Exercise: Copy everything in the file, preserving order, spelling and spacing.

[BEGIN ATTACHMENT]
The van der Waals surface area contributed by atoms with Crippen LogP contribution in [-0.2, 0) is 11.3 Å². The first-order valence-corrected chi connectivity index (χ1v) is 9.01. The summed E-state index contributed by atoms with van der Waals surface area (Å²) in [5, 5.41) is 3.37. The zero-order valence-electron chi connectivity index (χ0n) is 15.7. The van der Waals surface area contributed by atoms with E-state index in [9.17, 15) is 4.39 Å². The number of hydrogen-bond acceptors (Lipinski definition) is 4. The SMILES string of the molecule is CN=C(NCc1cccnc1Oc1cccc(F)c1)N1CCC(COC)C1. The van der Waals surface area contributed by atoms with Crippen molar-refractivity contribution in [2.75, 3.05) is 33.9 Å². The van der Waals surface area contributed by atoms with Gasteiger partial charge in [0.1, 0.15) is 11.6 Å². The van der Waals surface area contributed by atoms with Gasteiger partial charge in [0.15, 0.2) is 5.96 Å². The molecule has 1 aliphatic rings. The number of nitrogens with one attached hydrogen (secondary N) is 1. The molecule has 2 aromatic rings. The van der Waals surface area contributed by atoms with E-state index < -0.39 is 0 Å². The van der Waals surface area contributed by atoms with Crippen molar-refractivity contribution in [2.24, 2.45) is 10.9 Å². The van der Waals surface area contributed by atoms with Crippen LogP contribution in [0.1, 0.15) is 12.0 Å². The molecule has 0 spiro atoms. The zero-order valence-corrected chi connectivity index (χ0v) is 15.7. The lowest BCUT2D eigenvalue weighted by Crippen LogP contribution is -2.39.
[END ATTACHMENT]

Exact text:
The van der Waals surface area contributed by atoms with Crippen LogP contribution in [-0.2, 0) is 11.3 Å². The first-order valence-corrected chi connectivity index (χ1v) is 9.01. The summed E-state index contributed by atoms with van der Waals surface area (Å²) in [5, 5.41) is 3.37. The zero-order valence-electron chi connectivity index (χ0n) is 15.7. The van der Waals surface area contributed by atoms with E-state index in [9.17, 15) is 4.39 Å². The number of hydrogen-bond acceptors (Lipinski definition) is 4. The SMILES string of the molecule is CN=C(NCc1cccnc1Oc1cccc(F)c1)N1CCC(COC)C1. The van der Waals surface area contributed by atoms with Crippen molar-refractivity contribution in [2.75, 3.05) is 33.9 Å². The van der Waals surface area contributed by atoms with Gasteiger partial charge in [0.1, 0.15) is 11.6 Å². The van der Waals surface area contributed by atoms with Gasteiger partial charge in [0.15, 0.2) is 5.96 Å². The molecule has 1 aliphatic rings. The number of nitrogens with one attached hydrogen (secondary N) is 1. The molecule has 2 aromatic rings. The van der Waals surface area contributed by atoms with E-state index < -0.39 is 0 Å². The van der Waals surface area contributed by atoms with Crippen molar-refractivity contribution in [2.24, 2.45) is 10.9 Å². The van der Waals surface area contributed by atoms with Crippen LogP contribution in [0.1, 0.15) is 12.0 Å². The molecule has 0 spiro atoms. The zero-order valence-corrected chi connectivity index (χ0v) is 15.7. The lowest BCUT2D eigenvalue weighted by Crippen LogP contribution is -2.39.